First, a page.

January 5, 2018 / 12:56 PM / 5 months ago

Friday Morning Briefing

Trump heads to Camp David to discuss Republican party priorities, services are disrupted as a blizzard continues to pummel the U.S. East Coast and Intel insists that updates to patch major security flaws would not slow down computers.

Rohingya refugee children sit inside a classroom at Kutupalong refugee camp, near Cox's Bazar, Bangladesh, January 4, 2018. REUTERS/Tyrone Siu

United States

Following a disruptive start to 2018, President Donald Trump will huddle with top Republicans on a two-day retreat to lay out legislative priorities for the year and discuss a strategy for pivotal November congressional elections. Days after explosive comments by Trump’s former chief strategist Steve Bannon left the White House in a defensive crouch, the president will sit down at Camp David with party leaders including House of Representative Speaker Paul Ryan and Senate Majority Leader Mitch McConnell. 

The U.S. Justice Department has begun an investigation into whether the Clinton Foundation conducted “pay-to-play” politics or other illegal activities during Hillary Clinton’s tenure as secretary of state, The Hill reported on Thursday, citing law enforcement officials and a witness. 

Bomb cyclone

Street crews in the U.S. Northeast raced through the night to clear snow-clogged streets after a powerful blizzard and restore power to homes ahead of a brutal cold spell that has killed more than a dozen people in the United States. 

The severe winter storm froze pipes and disrupted services at refineries on the Atlantic coast, sending fuel prices higher as heavy snowfall and high winds caused electricity outages for almost 80,000 homes and businesses. 

American Airlines said it and its regional partners have canceled more than 1,300 U.S. flights due to the massive winter storm. 

Slideshow: Blizzard roars into the Northeast

World

China’s Commerce Ministry said it will limit exports of crude oil, refined oil products, steel and other metals to North Korea, in line with tough new sanctions imposed by the United Nations for Pyongyang’s missile tests.

Reuters TV: Iran deploys Revolutionary Guards to quell ‘sedition’ 

Tayyip Erdogan denounced U.S. justice and suggested Turkey could rethink some bilateral agreements with Washington, after a U.S. court convicted a Turkish banker in a trial that included testimony of corruption by top Turkish officials.

A suicide bomber in the Afghan capital caused dozens of casualties after blowing himself up close to a group of security personnel who were carrying out an operation against illegal drugs and alcohol dealing, officials said. 

North Korea agreed to hold official talks with the South next week, the first in more than two years, hours after the United States and South Korea delayed a military exercise amid a standoff over the North’s nuclear and missile programs. 

Pakistan said U.S. “arbitrary deadlines” and its shifting of goalposts were counterproductive to defeating common security threats in the region after the United States slashed aid to Pakistan. 

School children attend a yoga session on the last day of a week-long camp in Ahmedabad, India January 4, 2018. REUTERS/Amit Dave

Intel

Daniel Gruss didn’t sleep much the night he hacked his own computer and exposed a flaw in most of the chips made in the past two decades by hardware giant Intel. The flaw, now named Meltdown, and affects most processors manufactured by Intel since 1995.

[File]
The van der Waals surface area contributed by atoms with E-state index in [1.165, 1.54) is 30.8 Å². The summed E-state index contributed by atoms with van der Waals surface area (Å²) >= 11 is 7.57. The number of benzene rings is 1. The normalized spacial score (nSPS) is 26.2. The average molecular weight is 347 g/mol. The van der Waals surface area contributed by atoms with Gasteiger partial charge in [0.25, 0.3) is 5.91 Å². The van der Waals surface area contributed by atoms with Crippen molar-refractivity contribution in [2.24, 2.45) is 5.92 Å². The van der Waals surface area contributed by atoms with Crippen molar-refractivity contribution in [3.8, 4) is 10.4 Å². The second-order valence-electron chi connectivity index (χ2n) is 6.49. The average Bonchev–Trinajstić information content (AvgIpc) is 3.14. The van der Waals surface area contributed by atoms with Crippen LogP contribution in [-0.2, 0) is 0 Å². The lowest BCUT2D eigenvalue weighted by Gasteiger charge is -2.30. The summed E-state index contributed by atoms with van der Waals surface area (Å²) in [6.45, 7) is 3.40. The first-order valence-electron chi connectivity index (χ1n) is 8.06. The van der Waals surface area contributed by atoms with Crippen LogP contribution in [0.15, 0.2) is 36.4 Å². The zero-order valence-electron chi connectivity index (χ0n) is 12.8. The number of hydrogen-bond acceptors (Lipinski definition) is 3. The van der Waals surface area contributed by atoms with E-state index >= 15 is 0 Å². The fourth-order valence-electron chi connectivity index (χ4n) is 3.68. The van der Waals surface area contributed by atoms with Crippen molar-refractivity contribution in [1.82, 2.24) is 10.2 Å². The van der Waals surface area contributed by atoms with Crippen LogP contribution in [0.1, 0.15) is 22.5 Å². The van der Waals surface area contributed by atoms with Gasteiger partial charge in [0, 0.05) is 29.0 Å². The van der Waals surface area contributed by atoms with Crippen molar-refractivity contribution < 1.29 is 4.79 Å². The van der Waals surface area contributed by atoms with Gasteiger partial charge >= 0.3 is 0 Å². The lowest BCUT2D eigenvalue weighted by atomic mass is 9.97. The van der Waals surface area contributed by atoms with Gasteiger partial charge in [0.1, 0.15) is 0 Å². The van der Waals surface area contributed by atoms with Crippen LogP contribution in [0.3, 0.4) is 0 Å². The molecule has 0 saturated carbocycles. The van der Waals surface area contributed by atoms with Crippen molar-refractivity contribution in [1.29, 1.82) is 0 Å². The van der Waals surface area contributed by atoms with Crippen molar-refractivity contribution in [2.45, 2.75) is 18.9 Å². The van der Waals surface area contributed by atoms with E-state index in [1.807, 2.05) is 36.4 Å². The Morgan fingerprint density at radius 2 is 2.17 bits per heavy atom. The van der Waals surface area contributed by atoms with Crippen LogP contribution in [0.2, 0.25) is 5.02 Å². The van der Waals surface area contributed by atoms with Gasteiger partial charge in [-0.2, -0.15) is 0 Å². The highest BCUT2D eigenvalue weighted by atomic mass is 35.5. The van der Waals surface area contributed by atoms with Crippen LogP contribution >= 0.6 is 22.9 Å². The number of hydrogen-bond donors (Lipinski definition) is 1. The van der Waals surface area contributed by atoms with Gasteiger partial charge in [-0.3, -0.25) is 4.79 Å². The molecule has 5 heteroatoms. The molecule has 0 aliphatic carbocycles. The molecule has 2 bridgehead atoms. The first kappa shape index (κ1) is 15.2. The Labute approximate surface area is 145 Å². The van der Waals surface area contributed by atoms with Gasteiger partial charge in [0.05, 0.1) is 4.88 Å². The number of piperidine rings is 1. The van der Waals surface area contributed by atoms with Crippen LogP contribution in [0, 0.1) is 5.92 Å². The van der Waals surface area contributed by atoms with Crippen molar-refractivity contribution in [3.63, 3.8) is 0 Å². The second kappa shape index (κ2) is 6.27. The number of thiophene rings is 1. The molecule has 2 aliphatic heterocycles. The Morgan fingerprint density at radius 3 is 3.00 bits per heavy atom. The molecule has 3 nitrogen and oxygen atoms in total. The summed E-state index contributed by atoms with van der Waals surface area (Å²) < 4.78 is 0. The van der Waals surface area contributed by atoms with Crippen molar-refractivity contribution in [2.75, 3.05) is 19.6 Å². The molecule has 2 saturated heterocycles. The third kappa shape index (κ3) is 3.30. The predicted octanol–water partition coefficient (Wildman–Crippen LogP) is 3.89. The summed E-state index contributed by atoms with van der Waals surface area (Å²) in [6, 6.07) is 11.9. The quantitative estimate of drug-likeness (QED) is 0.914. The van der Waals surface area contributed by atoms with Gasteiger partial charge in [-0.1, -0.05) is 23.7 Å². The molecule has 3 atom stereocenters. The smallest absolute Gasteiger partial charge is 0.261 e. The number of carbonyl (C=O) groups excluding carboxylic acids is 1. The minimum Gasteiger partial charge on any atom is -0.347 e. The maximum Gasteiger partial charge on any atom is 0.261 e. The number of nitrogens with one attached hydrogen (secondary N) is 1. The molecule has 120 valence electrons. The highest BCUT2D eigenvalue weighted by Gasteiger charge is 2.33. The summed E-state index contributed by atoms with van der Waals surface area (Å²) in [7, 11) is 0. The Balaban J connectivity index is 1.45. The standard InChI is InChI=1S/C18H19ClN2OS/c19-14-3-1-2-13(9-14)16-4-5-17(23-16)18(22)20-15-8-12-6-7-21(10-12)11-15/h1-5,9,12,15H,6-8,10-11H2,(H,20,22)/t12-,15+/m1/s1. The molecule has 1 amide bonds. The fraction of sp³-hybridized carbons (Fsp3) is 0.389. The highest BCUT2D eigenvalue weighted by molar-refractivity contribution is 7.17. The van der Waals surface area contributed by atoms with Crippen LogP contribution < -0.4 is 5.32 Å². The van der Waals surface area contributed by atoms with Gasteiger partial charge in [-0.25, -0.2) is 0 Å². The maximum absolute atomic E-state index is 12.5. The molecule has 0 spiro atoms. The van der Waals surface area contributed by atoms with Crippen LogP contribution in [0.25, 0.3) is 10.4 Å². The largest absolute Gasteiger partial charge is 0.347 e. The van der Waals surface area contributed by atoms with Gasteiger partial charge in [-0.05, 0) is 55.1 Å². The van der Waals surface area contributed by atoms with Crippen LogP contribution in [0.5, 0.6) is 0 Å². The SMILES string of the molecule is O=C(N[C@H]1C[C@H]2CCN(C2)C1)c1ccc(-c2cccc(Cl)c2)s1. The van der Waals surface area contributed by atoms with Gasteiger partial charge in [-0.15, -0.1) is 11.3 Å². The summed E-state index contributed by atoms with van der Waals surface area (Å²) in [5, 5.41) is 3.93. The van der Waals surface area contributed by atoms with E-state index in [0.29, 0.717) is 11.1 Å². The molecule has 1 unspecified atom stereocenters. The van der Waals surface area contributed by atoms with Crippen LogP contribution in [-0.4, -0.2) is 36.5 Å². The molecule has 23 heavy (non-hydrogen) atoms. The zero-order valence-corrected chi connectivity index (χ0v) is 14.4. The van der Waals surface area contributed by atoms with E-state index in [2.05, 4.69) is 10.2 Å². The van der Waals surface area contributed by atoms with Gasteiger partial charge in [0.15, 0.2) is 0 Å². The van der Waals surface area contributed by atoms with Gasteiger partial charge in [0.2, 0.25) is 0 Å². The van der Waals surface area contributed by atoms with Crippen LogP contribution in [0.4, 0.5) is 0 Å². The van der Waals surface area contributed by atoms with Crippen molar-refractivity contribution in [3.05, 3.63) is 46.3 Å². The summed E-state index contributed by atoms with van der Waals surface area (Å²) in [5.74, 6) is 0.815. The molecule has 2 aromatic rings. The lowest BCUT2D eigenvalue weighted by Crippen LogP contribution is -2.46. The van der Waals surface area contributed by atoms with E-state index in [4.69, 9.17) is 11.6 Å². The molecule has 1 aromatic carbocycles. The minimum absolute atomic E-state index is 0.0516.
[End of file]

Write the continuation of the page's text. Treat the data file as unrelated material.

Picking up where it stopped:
Security issues with Intel microchips are only slowing computers slightly, technology companies said, as researchers played down the need for mass hardware replacements to protect millions of devices from hackers. 

Intel said fixes for security issues in its microchips would not slow down computers, rebuffing concerns that the flaws found in microprocessors would significantly reduce performance. 

Breakingviews: Intel flaws hint at tech “too big to fail” risk  

Business

U.S. job growth slowed more than expected in December amid a decline in retail employment, but a pick-up in monthly wage gains pointed to labor market strength that could pave the way for the Federal Reserve to increase interest rates in March.

Investors are gaining confidence - up to a point - that 2018 will be the year of oil stocks. While shares in top energy companies have risen since mid-2017, they have failed to keep step with recovering crude markets, opening up a historically unusual performance gap. Big oil stocks have also underperformed broader equity indexes. 

Uber co-founder Travis Kalanick, who was ousted as chief executive in June, is selling nearly a third of his 10 percent stake in the ride-services company for about $1.4 billion, a person familiar with the matter said. 

Saudi Arabia has changed the status of its national oil giant Aramco to a joint-stock company as of Jan. 1, in a key step for an initial public offering planned for later this year. 

Japan Inc is running out of excuses in the face of Prime Minister Shinzo Abe’s calls for wage rises of 3 percent or more. The nation is having its best run of economic growth in a decade, stocks prices are the highest in 26 years, and corporate profits are near an all-time high. At the same time, the labor market, which is already the tightest among major economies, is only set to get tighter as the nation’s population both shrivels and ages rapidly. 

Commentary

Amid heightening tensions over North Korea’s nuclear program, there are finally some positive diplomatic signals, writes John Glaser. Though the Trump administration has made it clear that it considers diplomacy a waste of time, nothing about the current situation on the Korean peninsula forces Washington to take an exclusively hardline approach. "Only pride, honor, and terribly wrong ideas about diplomacy prevent a more sensible approach," says Glaser. 

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